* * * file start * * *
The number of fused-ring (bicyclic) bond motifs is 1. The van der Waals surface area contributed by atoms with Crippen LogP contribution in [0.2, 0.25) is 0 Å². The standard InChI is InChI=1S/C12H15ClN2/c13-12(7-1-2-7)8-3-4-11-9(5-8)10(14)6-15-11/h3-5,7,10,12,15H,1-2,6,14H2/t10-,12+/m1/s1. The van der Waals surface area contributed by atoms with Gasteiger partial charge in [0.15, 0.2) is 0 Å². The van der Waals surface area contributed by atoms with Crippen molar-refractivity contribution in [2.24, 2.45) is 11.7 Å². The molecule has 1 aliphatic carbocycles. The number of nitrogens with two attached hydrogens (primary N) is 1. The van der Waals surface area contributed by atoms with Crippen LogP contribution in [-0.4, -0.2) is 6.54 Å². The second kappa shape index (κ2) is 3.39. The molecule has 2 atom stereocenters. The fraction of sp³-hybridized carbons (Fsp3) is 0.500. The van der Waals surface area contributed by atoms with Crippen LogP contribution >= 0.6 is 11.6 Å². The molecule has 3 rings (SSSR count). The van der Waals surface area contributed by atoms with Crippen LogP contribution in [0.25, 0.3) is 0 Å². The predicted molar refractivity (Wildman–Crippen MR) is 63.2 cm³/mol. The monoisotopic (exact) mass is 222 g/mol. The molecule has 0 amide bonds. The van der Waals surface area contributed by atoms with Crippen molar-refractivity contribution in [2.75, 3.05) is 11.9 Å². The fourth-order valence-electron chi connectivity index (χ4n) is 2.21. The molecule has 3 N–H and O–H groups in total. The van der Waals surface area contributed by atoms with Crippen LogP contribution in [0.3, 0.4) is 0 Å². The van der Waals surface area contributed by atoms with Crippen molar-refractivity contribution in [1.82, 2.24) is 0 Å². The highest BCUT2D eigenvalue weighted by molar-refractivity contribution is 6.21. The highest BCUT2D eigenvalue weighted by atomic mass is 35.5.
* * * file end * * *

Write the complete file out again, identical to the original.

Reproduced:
The number of fused-ring (bicyclic) bond motifs is 1. The van der Waals surface area contributed by atoms with Crippen LogP contribution in [0.2, 0.25) is 0 Å². The standard InChI is InChI=1S/C12H15ClN2/c13-12(7-1-2-7)8-3-4-11-9(5-8)10(14)6-15-11/h3-5,7,10,12,15H,1-2,6,14H2/t10-,12+/m1/s1. The van der Waals surface area contributed by atoms with Gasteiger partial charge in [0.15, 0.2) is 0 Å². The van der Waals surface area contributed by atoms with Crippen molar-refractivity contribution in [2.24, 2.45) is 11.7 Å². The molecule has 1 aliphatic carbocycles. The number of nitrogens with two attached hydrogens (primary N) is 1. The van der Waals surface area contributed by atoms with Crippen LogP contribution in [-0.4, -0.2) is 6.54 Å². The second kappa shape index (κ2) is 3.39. The molecule has 2 atom stereocenters. The fraction of sp³-hybridized carbons (Fsp3) is 0.500. The van der Waals surface area contributed by atoms with Crippen LogP contribution >= 0.6 is 11.6 Å². The molecule has 3 rings (SSSR count). The van der Waals surface area contributed by atoms with Crippen LogP contribution in [0.25, 0.3) is 0 Å². The predicted molar refractivity (Wildman–Crippen MR) is 63.2 cm³/mol. The monoisotopic (exact) mass is 222 g/mol. The molecule has 0 amide bonds. The van der Waals surface area contributed by atoms with Crippen molar-refractivity contribution in [2.75, 3.05) is 11.9 Å². The fourth-order valence-electron chi connectivity index (χ4n) is 2.21. The molecule has 3 N–H and O–H groups in total. The van der Waals surface area contributed by atoms with Crippen LogP contribution in [0.3, 0.4) is 0 Å². The van der Waals surface area contributed by atoms with Crippen molar-refractivity contribution in [1.82, 2.24) is 0 Å². The highest BCUT2D eigenvalue weighted by molar-refractivity contribution is 6.21. The highest BCUT2D eigenvalue weighted by atomic mass is 35.5.